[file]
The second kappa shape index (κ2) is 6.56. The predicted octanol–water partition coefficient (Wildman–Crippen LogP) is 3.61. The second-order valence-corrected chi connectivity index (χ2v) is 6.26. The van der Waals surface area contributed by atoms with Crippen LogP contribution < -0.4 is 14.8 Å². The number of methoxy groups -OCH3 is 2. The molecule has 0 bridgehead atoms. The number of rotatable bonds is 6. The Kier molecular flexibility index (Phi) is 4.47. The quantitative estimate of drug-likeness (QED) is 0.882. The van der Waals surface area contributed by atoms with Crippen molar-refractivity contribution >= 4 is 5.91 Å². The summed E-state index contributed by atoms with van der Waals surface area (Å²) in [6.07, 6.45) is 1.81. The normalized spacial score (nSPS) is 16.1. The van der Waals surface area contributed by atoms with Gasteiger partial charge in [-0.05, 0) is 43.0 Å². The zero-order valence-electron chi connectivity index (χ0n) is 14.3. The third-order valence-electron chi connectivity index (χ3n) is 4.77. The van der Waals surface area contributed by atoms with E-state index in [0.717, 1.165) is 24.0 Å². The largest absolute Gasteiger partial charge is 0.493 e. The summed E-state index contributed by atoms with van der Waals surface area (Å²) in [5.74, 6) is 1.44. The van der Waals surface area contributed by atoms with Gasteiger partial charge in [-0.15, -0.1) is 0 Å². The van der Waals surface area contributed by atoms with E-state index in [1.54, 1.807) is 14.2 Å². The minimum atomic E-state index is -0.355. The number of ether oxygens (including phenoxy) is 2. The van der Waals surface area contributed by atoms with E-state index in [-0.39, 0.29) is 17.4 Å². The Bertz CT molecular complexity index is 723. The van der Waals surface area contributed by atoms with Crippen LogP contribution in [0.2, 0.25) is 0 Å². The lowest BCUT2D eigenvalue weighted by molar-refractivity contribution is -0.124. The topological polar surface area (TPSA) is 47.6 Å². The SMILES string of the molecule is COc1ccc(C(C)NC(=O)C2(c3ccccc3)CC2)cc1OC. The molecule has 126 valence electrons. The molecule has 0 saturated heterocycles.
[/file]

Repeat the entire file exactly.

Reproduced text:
The second kappa shape index (κ2) is 6.56. The predicted octanol–water partition coefficient (Wildman–Crippen LogP) is 3.61. The second-order valence-corrected chi connectivity index (χ2v) is 6.26. The van der Waals surface area contributed by atoms with Crippen LogP contribution < -0.4 is 14.8 Å². The number of methoxy groups -OCH3 is 2. The molecule has 0 bridgehead atoms. The number of rotatable bonds is 6. The Kier molecular flexibility index (Phi) is 4.47. The quantitative estimate of drug-likeness (QED) is 0.882. The van der Waals surface area contributed by atoms with Crippen molar-refractivity contribution >= 4 is 5.91 Å². The summed E-state index contributed by atoms with van der Waals surface area (Å²) in [6.07, 6.45) is 1.81. The normalized spacial score (nSPS) is 16.1. The van der Waals surface area contributed by atoms with Gasteiger partial charge in [-0.05, 0) is 43.0 Å². The zero-order valence-electron chi connectivity index (χ0n) is 14.3. The third-order valence-electron chi connectivity index (χ3n) is 4.77. The van der Waals surface area contributed by atoms with E-state index in [0.717, 1.165) is 24.0 Å². The largest absolute Gasteiger partial charge is 0.493 e. The summed E-state index contributed by atoms with van der Waals surface area (Å²) in [5.74, 6) is 1.44. The van der Waals surface area contributed by atoms with Gasteiger partial charge in [-0.15, -0.1) is 0 Å². The van der Waals surface area contributed by atoms with E-state index in [1.54, 1.807) is 14.2 Å². The minimum atomic E-state index is -0.355. The number of ether oxygens (including phenoxy) is 2. The van der Waals surface area contributed by atoms with E-state index in [-0.39, 0.29) is 17.4 Å². The Bertz CT molecular complexity index is 723. The van der Waals surface area contributed by atoms with Crippen LogP contribution in [0.2, 0.25) is 0 Å². The lowest BCUT2D eigenvalue weighted by molar-refractivity contribution is -0.124. The topological polar surface area (TPSA) is 47.6 Å². The SMILES string of the molecule is COc1ccc(C(C)NC(=O)C2(c3ccccc3)CC2)cc1OC. The molecule has 126 valence electrons. The molecule has 0 saturated heterocycles.